FIG. 1 illustrates an image that contains streak print defects;

FIG. 2 is a graph illustrating an ideal tone reproduction curve and an actual toner reproduction response for a single pixel location;

FIGS. 3 and 4 graphically illustrate the effect of a half-pixel misalignment on the streak defect compensation;

FIG. 5 illustrates a portion of one exemplary one embodiment of a compensation pattern usable to determine one or more parameters used in streak printing defect compensation according to this invention;

FIG. 6 is a flowchart outlining one exemplary embodiment of a method for generating a set of compensation parameters usable to compensate any image during printing;

FIG. 7 is a flowchart outlining in greater detail one exemplary embodiment of the method for generating the set of local tone reproduction curves using the test pattern shown in FIG. 5;

FIG. 8 is a graph illustrating one exemplary embodiment of a method for compensating for the effect of low-halftone-intensity resolution when compensating for streak defects;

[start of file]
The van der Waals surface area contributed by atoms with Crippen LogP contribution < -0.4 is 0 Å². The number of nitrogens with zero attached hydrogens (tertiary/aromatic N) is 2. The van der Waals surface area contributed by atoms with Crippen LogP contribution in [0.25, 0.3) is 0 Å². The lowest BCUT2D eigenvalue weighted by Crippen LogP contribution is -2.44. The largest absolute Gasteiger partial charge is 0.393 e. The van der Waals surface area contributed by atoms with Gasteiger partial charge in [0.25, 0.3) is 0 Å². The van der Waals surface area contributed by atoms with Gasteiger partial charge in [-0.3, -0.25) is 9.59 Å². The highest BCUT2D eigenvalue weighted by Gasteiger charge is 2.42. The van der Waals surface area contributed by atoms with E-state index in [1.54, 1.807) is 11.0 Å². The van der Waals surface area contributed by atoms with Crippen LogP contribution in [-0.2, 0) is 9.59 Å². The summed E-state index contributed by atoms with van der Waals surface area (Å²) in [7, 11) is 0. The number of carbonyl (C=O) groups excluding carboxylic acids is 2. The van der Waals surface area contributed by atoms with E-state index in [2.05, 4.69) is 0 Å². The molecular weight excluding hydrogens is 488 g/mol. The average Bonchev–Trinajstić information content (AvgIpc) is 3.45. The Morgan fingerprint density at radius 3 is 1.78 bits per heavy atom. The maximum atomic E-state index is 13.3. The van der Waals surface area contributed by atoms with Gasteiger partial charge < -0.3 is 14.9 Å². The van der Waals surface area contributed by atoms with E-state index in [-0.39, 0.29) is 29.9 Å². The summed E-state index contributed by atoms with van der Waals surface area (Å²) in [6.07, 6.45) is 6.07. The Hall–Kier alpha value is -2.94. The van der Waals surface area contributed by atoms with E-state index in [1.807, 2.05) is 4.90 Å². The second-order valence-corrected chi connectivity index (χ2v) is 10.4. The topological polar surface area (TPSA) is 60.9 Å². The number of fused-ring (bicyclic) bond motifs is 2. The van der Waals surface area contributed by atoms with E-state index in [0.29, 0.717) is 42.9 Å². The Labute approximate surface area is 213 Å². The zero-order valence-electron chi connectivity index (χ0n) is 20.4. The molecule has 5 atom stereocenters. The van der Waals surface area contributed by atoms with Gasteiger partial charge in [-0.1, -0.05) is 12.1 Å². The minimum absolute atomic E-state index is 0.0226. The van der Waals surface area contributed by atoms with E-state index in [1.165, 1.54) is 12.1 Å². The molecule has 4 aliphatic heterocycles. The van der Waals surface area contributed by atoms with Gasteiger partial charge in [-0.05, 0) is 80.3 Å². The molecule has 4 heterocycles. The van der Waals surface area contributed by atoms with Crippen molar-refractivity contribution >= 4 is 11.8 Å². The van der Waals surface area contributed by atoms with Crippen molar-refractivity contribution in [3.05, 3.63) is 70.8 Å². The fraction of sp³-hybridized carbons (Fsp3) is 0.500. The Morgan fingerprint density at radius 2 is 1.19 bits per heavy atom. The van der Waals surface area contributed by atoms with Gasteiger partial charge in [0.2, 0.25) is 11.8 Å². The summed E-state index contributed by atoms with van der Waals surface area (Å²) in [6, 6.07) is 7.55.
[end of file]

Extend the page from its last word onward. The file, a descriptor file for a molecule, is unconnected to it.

FIG. 9 is a flowchart outlining one exemplary embodiment of a method for applying the compensation parameters when printing an image according to this invention;

FIG. 10 graphically illustrates how the compensation pattern shown in FIG. 5 is used to calibrate the entire width of the printer when the width of the pattern is limited due to processing capacity; and

FIG. 11 is a block diagram of one exemplary embodiment of a streak defect compensation system according to this invention.

DETAILED DESCRIPTION OF EXEMPLARY EMBODIMENTS

The compensation technique described herein can be applied to both color and monochrome image forming devices. For monochrome image forming devices, the technique is as described below. Color monochrome image forming devices operate by overlaying different color separation layers. Each color separation layer is individually compensated for using the techniques described herein. As used herein, the term “gray” indicates the amount of coverage of material between zero and 100% density on the printed surface, although in general this material may be colored.